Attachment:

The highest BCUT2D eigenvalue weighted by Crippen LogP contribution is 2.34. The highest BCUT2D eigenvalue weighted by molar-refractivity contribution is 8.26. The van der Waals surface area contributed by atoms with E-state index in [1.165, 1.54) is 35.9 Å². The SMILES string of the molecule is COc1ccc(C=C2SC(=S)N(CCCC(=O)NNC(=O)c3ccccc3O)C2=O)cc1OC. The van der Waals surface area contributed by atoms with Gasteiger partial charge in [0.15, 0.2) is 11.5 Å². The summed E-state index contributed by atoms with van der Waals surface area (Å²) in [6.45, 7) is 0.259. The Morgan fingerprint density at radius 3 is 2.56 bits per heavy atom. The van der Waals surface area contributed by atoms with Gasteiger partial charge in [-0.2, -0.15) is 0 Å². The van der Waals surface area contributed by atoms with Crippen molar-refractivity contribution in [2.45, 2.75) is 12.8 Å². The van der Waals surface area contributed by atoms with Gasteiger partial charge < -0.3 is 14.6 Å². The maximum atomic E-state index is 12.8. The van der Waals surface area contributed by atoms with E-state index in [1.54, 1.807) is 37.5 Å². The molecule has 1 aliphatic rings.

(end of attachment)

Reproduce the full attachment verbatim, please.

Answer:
The highest BCUT2D eigenvalue weighted by Crippen LogP contribution is 2.34. The highest BCUT2D eigenvalue weighted by molar-refractivity contribution is 8.26. The van der Waals surface area contributed by atoms with E-state index in [1.165, 1.54) is 35.9 Å². The SMILES string of the molecule is COc1ccc(C=C2SC(=S)N(CCCC(=O)NNC(=O)c3ccccc3O)C2=O)cc1OC. The van der Waals surface area contributed by atoms with Gasteiger partial charge in [0.15, 0.2) is 11.5 Å². The summed E-state index contributed by atoms with van der Waals surface area (Å²) in [6.45, 7) is 0.259. The Morgan fingerprint density at radius 3 is 2.56 bits per heavy atom. The van der Waals surface area contributed by atoms with Gasteiger partial charge in [-0.2, -0.15) is 0 Å². The van der Waals surface area contributed by atoms with Crippen molar-refractivity contribution in [2.45, 2.75) is 12.8 Å². The van der Waals surface area contributed by atoms with Gasteiger partial charge < -0.3 is 14.6 Å². The maximum atomic E-state index is 12.8. The van der Waals surface area contributed by atoms with E-state index in [1.54, 1.807) is 37.5 Å². The molecule has 1 aliphatic rings.